We also reject Defendant's argument that the district court's imposition of consecutive sentences punishes him twice for conduct related to the present offense because the threats directed at the Florida state officials and the threats directed at Defendant's ex-wife were separate and unrelated. Again, the district court acted within its discretion and considered the § 3553(a) factors when it imposed the consecutive sentences. See 18 U.S.C. § 3584(b) ( “The court, in determining whether the terms imposed are to be ordered to run concurrently or consecutively, shall consider, as to each offense for which a term of imprisonment is being imposed, the factors set forth in section 3553(a).”).
In sum, we are not “left with the definite and firm conviction that the district court committed a clear error of judgment in weighing the § 3553(a) factors by arriving at a sentence that lies outside the range of reasonable sentences dictated by the facts of the case.” United States v. Irey, 612 F.3d 1160, 1190 (11th Cir. 2010) (quotation omitted). Accordingly, Defendant has not shown that the district court abused its discretion by imposing a 210-month sentence.
For all of the above reasons, Defendant's convictions and sentences are AFFIRMED.
1. White was also charged with and convicted of identity theft, in violation of 18 U.S.C. §§ 1028(a)(7) and 2, but at the sentencing hearing, the district court granted his motion for judgment of acquittal on this count.
2. The following facts are taken from the trial, viewed in the light most favorable to the Government. United States v. Wright, 392 F.3d 1269, 1273 (11th Cir. 2004).
3. On appeal, Defendant does not challenge the sufficiency of the evidence pertaining to whether the communications contained threats to kidnap or seriously injure the person of another, nor does he dispute that the communications traveled in interstate commerce. Thus, he has abandoned any challenge related to those arguments. See United States v. Cunningham, 161 F.3d 1343, 1344 (11th Cir. 1998).
4. Under plain error review, we will reverse where there is “(1) an error (2) that is plain and (3) that has affected the defendant's substantial rights; and ․ (4) the error seriously affects the fairness, integrity, or public reputation of judicial proceedings.” United States v. Madden, 733 F.3d 1314, 1322 (11th Cir. 2013).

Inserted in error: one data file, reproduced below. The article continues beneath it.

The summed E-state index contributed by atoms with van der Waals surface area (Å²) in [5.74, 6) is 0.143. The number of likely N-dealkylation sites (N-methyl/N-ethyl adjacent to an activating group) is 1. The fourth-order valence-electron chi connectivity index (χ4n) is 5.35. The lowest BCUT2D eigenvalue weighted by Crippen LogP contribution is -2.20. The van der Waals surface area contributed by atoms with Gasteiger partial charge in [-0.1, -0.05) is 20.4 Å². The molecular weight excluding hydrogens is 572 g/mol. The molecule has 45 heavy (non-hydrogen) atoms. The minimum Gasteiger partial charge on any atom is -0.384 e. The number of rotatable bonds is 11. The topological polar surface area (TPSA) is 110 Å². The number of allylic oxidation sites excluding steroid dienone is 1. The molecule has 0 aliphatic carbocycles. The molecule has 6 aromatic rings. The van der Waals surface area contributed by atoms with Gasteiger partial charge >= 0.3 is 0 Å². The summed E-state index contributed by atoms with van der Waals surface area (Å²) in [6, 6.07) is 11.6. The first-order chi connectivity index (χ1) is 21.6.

5. Section 875(c) of Title 18 of the United States Code provides that, “Whoever transmits in interstate or foreign commerce any communication containing any threat to kidnap any person or any threat to injure the person of another, shall be fined under this title or imprisoned not more than five years, or both.” 18 U.S.C. § 875(c).
6. The § 3553(a) factors include: (1) the nature and circumstances of the offense and the history and characteristics of the defendant; (2) the need to reflect the seriousness of the offense, to promote respect for the law, and to provide just punishment for the offense; (3) the need for deterrence; (4) the need to protect the public; (5) the need to provide the defendant with needed education or vocational training or medical care; (6) the kinds of sentences available; (7) the Sentencing Guidelines range; (8) pertinent policy statements of the Sentencing Commission; (9) the need to avoid unwarranted sentencing disparities; and (10) the need to provide restitution to victims. 18 U.S.C. § 3553(a).
7. We reject the Government's argument that we should review Defendant's challenge to the district court's imposition of a consecutive sentence for plain error. Although Defendant stated during the sentencing hearing that the district court had discretion to impose his sentence to run concurrently or consecutively, he also belabored the point that the sentences should be imposed to run concurrently because the extortionate threats directed toward his ex-wife were relevant conduct to the present offense. Cf. United States v. Edwards, 728 F.3d 1286, 1295 (11th Cir. 2013) (“To preserve an argument for appeal, the argument must be raised at the trial court if the party had the opportunity to do so.”).